PHIPPSBURG — The southern Midcoast saw its first suspected rabid fox encounter just 21 days into the new year.

A grey fox tried to bite two children in their West Point Road backyard Thursday morning before it was shot by the children’s grandfather.

Gregory, 6, and Gary Wallace, 2, were jumping on their trampoline while waiting for the school bus when a fox entered their backyard.

“I was in the kitchen and my children had gone outside with my father-in-law when he came in and said there’s a fox running around,” said Melissa Wallace, Gregory and Gary’s mother. “The fox was biting dog toys in the yard and attacked a buoy we have hanging from a swing set. Then he ran under the trampoline and started nipping at the boys standing on the trampoline.”

While her children stood terrified on the trampoline, Wallace said her father-in-law, Gary Wallace, 70, ran to his house next door to get his shotgun while she stood, frozen, on her back porch.

“My mind was racing,” said Melissa Wallace. “It was very scary, especially when my boys weren’t within arm’s reach. I grabbed a lacrosse stick and headed down toward the fox, but then my father-in-law came out with his shotgun.”

Gary Wallace shot the fox when it stepped out from under the trampoline, leaving its brain intact so it can be tested for rabies.

Rabies is a viral disease transmitted primarily through bites and exposure to saliva or spinal fluid from an infected animal. It infects the nervous system of mammals, making the infected animal unusually aggressive. Vaccines are 100% effective in combating the disease in humans but rabies is fatal if left untreated.

According to Phippsburg animal control officer Norman Turner, the fox had porcupine quills around its mouth, a common indication the animal was rabid.

“It was definitely sick,” said Turner. “No fox in its right mind will go after a porcupine. The only animal that can take down a porcupine is a fisher, but a fox won’t even think about it.”

Phippsburg Police Chief Jon Skroski said the fox may be the same animal that fought with a dog in the yard of a Water Cove Road on Thursday morning.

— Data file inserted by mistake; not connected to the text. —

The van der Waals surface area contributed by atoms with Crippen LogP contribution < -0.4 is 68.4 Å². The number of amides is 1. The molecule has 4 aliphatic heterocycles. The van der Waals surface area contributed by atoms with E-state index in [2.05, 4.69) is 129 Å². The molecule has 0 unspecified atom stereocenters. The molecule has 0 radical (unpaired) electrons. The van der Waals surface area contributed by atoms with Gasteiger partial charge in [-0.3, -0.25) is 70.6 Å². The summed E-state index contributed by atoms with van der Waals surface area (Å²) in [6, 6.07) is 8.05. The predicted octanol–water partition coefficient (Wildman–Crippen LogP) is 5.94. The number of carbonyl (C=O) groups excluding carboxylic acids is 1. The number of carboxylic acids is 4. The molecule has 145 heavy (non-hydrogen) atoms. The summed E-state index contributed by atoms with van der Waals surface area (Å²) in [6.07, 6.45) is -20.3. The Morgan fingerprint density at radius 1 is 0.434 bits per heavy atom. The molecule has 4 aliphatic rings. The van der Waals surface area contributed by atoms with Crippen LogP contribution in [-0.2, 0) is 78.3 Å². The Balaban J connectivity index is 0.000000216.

“We don’t know for certain, but it’s most likely was the same fox,” he said.

Skroski said the dog didn’t appear to be injured after the tussle, but it was taken to the vet to receive a rabies booster shot.

Turner said this is the first sick animal he has dealt with this year, but he noticed a steep decline in animal calls when the COVID-19 pandemic hit Maine in March 2020.

This is the first suspected rabid animal in Phippsburg this year. Three grey foxes tested positive for rabies last year, most recently in September, when a rabid fox attacked an elderly Phippsburg man in his backyard. The other two foxes tested positive in February and April, according to the Maine Center for Disease Control and Prevention.

According to Shevenell Webb, a furbearer and small mammal biologist from the Maine Department of Inland Fisheries & Wildlife, the annual number of rabies cases has remained steady over the past three years. Last year, 71 animals in Maine tested positive for rabies. There were 89 cases in 2019 and 76 cases in 2018.

Webb said the department hasn’t seen a rise in rabies cases yet this winter.

No animals tested positive for rabies in Phippsburg in 2019, according to the Maine CDC, but neighboring Bath saw a surge of rabid foxes in 2019 and early 2020, with 18 people and pets attacked by rabid animals. The CDC confirmed 16 cases of rabies in Bath in 2019, compared to two in 2018 and none from 2015 to 2017.

The sudden rise in rabies cases in Bath in 2019 led that city to partner with the U.S. Department of Agriculture to trap species known to carry rabies, such as grey and red foxes, skunks and raccoons. The trapping program was designed to reduce the density of animal species that may carry rabies, lowering the chances of a human or pet coming into contact with a rabid animal.

The controversial program cost the city $26,611. Twenty-four raccoons and four skunks were caught in Bath and euthanized, but no foxes. None of the animals caught were carrying rabies.

In February 2020, Phippsburg selectmen decided against partnering with the US Department of Agriculture to set wildlife traps and instead offered to connect residents interested in trapping wildlife on their property with local fur trappers.

“Wildlife are generally shy and do not approach people or pets,” said Webb. “Seeing a fox in town during the day doesn’t necessarily mean it is sick or is reason to be alarmed. People should always observe wildlife from a safe distance and keep pets leashed to avoid negative interactions.”

Webb recommended covering garbage and compost bins, building a predator-proof pen to protect livestock, feeding pets inside and removing bird feeders to avoid attracting wildlife.

Turner said seeing wild animals in Phippsburg is normal, but he urged residents to be alert while outside and vaccine pets for rabies.

“We live here in the woods and more than likely, there are animals running around,” said Turner. “Any time you’re around wildlife, you have to be cautious. You don’t need to be afraid of an animal, but if it’s not acting like a normal critter, it could turn into an issue.”

Skroski said if anyone sees an animal acting unusual, do not approach it and call the Sagadahoc County Sheriff’s dispatch line at (207) 443-8201.

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